Saturday, September 21, 2019

Zaria Forman at EXPO CHICAGO

Zaria Forman, Wilhemina Bay, November 23rd, 2018, 2019, soft pastel on paper, 40 x 64"

EXPO CHICAGO—The International Exhibition of Contemporary Art—opened this past Thursday evening at Navy Pier. The show presents artwork from 135 galleries—from 24 countries—highlighting the creations of some three thousand artists. It’s an opportunity to see a cross section of the art being produced around the world—and in some cases—revisit amazing works from the past.

The show was substantial. As I wandered through the corridors, I saw a splattering of contemporary art from the past 70 years although most of the work was fairly current. Represented were familiar favorites; Philip Pearlstein, Robert Lostutter and Clair Zeisler. But there was beautiful new work that was unfamiliar to me. 

The work of Zaria Forman, represented by Winston Wächter Fine Art, New York and Seattle, was a clear standout. Her large-scale pastel drawings are globally relevant and powerfully beautiful. Signage appears with each of the gorgeously executed compositions, defining the project… 
Forman’s latest work is an aerial exploration of some of the most rapidly changing places on our planet. Over the past two years Zaria has travelled with NASA’s science missions to track shifting ice, producing a collection that faithfully captures the range of ephemeral landscapes she observed while flying just hundreds of feet over Antarctica and the Arctic.
While her previous drawings are often recognizable as icebergs and glaciers, Zaria’s proximity to NASA scientists inspired work that is highly precise in its technical execution and yet visually more abstract. With an eye toward communicating the alarming rate that our polar regions are melting, Zaria portrays the vulnerability of thinning ice and heat-absorbing inkiness of the seas with profound detail and inherent drama. Each piece is rich in nuance, imbuing this series with great variation and thematic cohesion. In the sharpness of these birds-eye views drawn in her characteristic large-scale format, Zaria has created deeply intimate portraits of the environments we stand to lose.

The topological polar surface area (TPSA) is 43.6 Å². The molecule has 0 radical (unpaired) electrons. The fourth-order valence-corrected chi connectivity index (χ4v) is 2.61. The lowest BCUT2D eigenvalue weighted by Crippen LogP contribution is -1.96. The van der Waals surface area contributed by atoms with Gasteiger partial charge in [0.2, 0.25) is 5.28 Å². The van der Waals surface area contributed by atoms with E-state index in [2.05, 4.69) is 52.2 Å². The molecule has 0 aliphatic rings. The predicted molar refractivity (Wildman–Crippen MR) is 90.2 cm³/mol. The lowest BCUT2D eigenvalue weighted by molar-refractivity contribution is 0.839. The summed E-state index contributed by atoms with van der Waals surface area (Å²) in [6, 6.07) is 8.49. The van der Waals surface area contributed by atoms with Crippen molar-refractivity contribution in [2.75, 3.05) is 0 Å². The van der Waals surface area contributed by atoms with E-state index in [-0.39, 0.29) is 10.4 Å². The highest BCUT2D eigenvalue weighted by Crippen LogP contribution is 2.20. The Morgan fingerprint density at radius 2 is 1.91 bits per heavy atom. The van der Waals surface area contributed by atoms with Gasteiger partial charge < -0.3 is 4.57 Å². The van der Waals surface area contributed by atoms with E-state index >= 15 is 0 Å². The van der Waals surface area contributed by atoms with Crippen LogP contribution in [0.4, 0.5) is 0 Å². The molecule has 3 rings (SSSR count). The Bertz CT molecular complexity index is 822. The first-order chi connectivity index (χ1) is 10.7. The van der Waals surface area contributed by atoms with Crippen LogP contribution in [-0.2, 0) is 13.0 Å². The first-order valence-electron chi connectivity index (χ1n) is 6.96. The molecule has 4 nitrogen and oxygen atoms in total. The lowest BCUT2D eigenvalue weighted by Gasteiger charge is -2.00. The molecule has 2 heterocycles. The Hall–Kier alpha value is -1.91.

I was captivated by the exhibit. Forman’s imagery was stunningly beautiful yet sadly horrifying. And I wasn’t alone. I found myself interacting with other observers having a similar emotional reaction. If the intent was to begin a dialogue, it worked. Winston Wächter Fine Art can be found in booth 414.

EXPO CHICAGO continues through Sunday at 6pm. Tickets are $30 [$50 with tour]. Parking is available on site. For additional information visit:

Friday, September 20, 2019

Mary Porterfield - Hofheimer Gallery

Mary Porterfield, Alice Begins, oil on layered glassine, 36 x 36"

It’s not a secret that Americans have an issue with growing old. Botox, Restylane, Kybella, Chemical Peels… we’re a youth-obsessed society fearing the natural deterioration of the body. In other cultures, elders are honored. Wrinkles are a sign of a life well lived. They signify knowledge and wisdom. When we embrace our elders, we find ourselves honored with the gift of wisdom.

I visit my ninety-two-year-old aunt on a regular basis. When I was a child, she lived in the house next door. A kind and sweet woman, I see her as a second mother. When we talk, the details of her life unfold into a vaguely familiar history with moments of insight—moments that might have been lost forever. 

Mary Porterfield, Waiting, oil on layered glassine, 24 x 60"

This brings me to a wonderful solo exhibition by Mary Porterfield, currently on display at the Hofheimer Gallery in Chicago. The show titled “in:dependence,” fearlessly examines the later stages of life, Inspired by Porterfield’s experiences as a caretaker. Her kind and gentle demeanor is authentic—And that sensitivity is reflected in her imagery.

Porterfield paints her subjects in oil on layered glassine, layered on top of Yupo [Synthetic Paper] and Vellum. This process produces a hazy dreamlike effect which seems to reference fleeting thoughts or foggy memories. Porterfield’s ghostly figures emerge in and out of sterile environments, questioning perception and reality. Is assistance needed? What if it’s not wanted? 

The Hofheimer Gallery will be hosting an artist talk tomorrow, Saturday, September 21 from 2-3pm. Porterfield’s exhibition continues through September 28. Hofheimer Gallery is located at 4823 N. Damen Avenue, in Chicago 60625. Learn more at